Higher Education Webinars
An administrator pushes, on a shoestring budget, to move his university and the world toward a more sustainable equilibrium.
November 10, 2008 - 9:52pm
It doesn't make sense. Fourteen hours of mostly sitting around shouldn't leave me more tired (and certainly more stiff) than fourteen hours of farmwork, but it does. Or it has. Because I am. Still, it was a day generally well spent. Bookends of problem perception surrounding useful insights into solutions. The opening bookend was Van Jones. Inspirational and celebratory, but with a hands-on, pragmatic perspective. Three underlying problems:
November 9, 2008 - 8:22pm
To save gas, money and GHG emissions, a number of us from the Backboro area shared a ride to AASHE 2008. Specific jobs differed, but everyone was concerned in some way with campus sustainability. That's why it struck me as odd when, while we were driving through a particularly commercially dense portion of Virginia (I-95, a bit south of Washington DC), someone in the car remarked on how much they'd love to live in an area like that. You know, with any store you wanted, so you could just go out and buy what you needed.
November 7, 2008 - 11:19am
Greenback U is located in the northeastern quadrant of the lower 48. Raleigh, NC is in the southeast quadrant. And Raleigh is where this year's AASHE conference is taking place, so I guess it's not just the Dow that's headed south. It will be a pretty full schedule -- pre-conference workshops on Sunday, opening plenaries Sunday evening, sessions from 7:00 a.m. until 9:00 p.m. on Monday, then again from 8:00 a.m. until about 5:00 p.m. on Tuesday. I'm already looking forward to getting back to work, so I can get some rest!
November 6, 2008 - 2:39pm
Lost among the stories about the ongoing election, NPR's "Day to Day" program on Tuesday carried a bit about a really interesting fungus, recently discovered. The discoverer, Dr. Gary Strobel of Montana State, described the organism as an endophyte -- an entity that lives within plants -- and its most interesting property (at least to my ears) as the fact that it puts out a liquid which is directly usable as a fully satisfactory diesel fuel.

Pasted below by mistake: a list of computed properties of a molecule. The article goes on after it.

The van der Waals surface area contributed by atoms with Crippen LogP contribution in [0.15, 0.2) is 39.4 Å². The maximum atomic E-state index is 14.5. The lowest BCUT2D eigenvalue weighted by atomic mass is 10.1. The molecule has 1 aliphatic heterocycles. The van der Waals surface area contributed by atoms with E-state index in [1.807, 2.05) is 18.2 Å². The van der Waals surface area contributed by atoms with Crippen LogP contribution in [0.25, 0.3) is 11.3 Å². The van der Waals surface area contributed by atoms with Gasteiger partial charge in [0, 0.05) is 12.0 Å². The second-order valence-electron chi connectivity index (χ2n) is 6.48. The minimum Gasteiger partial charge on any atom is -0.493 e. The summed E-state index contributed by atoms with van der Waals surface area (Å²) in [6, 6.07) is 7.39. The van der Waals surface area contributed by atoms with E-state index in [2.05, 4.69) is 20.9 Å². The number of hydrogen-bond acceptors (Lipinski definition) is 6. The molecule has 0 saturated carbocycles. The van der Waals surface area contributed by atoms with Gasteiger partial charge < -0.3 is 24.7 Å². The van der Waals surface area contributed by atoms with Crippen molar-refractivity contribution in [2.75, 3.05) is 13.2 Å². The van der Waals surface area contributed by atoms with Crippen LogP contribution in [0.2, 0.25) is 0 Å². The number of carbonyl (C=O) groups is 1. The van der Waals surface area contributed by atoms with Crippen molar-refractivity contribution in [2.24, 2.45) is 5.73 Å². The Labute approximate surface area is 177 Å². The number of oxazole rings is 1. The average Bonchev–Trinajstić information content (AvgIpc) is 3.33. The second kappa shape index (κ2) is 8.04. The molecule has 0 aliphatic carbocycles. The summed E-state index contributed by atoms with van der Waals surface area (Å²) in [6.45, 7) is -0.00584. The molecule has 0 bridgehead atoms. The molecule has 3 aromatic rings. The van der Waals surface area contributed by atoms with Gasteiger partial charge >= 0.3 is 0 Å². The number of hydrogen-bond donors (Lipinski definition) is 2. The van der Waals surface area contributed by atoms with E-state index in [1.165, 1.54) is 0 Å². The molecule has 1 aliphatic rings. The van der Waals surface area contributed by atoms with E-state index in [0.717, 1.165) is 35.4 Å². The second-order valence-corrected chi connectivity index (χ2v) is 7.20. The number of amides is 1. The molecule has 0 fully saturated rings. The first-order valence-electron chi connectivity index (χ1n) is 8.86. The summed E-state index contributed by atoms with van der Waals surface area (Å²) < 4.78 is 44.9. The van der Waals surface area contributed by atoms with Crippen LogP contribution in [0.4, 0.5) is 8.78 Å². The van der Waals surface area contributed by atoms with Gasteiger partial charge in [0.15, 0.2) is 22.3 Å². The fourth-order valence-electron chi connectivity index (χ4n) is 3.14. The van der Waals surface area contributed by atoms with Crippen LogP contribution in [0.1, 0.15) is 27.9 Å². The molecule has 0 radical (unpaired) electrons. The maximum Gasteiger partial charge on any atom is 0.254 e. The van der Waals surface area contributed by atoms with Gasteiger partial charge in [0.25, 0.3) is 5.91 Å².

November 5, 2008 - 12:34pm
Officially, it's not yet over. Effectively, it ended past my bedtime. But even at the relatively early hour that a farmer retires, the outcome was obvious. Obama might only take a modest majority of the popular vote, but the electoral count was going to be pretty one-sided. This morning, my good half told me about the speeches I'd missed. I went online and watched them. Each candidate, to my eyes and ears, gave the best speech of his campaign. (My wife said that if McCain had campaigned in the same tone as he conceded, he'd have won the election. She could be right.)
October 31, 2008 - 5:21pm
One of the issues which often raises its head when I speak about sustainability to local groups -- both on the Greenback campus and in the community of Backboro -- is best phrased as "we can't afford to be sustainable." To my mind, "I can't afford it" is, like "I didn't have time", a less confrontational way of saying "it wasn't important enough to me." That being the case, I try to address the objection strategically, not directly. Not "spend the money, dammit!', but "here's why we need to find a way to make it affordable".
October 30, 2008 - 3:18pm
Doing a greenhouse gas inventory for a college or university involves crunching a lot of numbers. Activities which generate emissions, factors for calculating the emissions generated, forcings to translate other gases into CO2 based on global warming effect, lots of stuff. The tool Greenback used to prepare its baseline inventory was the defacto standard of such things -- Clear Air - Cool Planet's Campus Carbon Calculator.
October 29, 2008 - 8:19am
First, the bad news. (And I guess the bad news could be good news, if you look at it a little bit sideways.) The bad news is that the green movement is now spawning Kitty Kelly-style exposes with a definite Ann Coulter twist.
October 24, 2008 - 11:24pm
I just received my electronic copy of the Rocky Mountain Institute's Solutions newsletter. It contains an article by Cameron Burns about a study of successful campus greening strategies, the results of which will be published next spring (don't you just love the lag time involved in publishing academic studies -- by the time the data gets into print, it's nearly obsolete).
October 22, 2008 - 5:38am
So, when all is said and done, what matters is getting Greenback to a position of sustainability. We need to get out of the habit of taking more (of anything) than we put back. We need to learn how to stop creating wastes we don't resorb. We need to get out of what the cyberneticians call "positive feedback loops" because, after a while, the feedback doesn't seem all that positive. We need to find, and model, and pass on to our students a sense of balance, of equilibrium, of stability.
Search for Jobs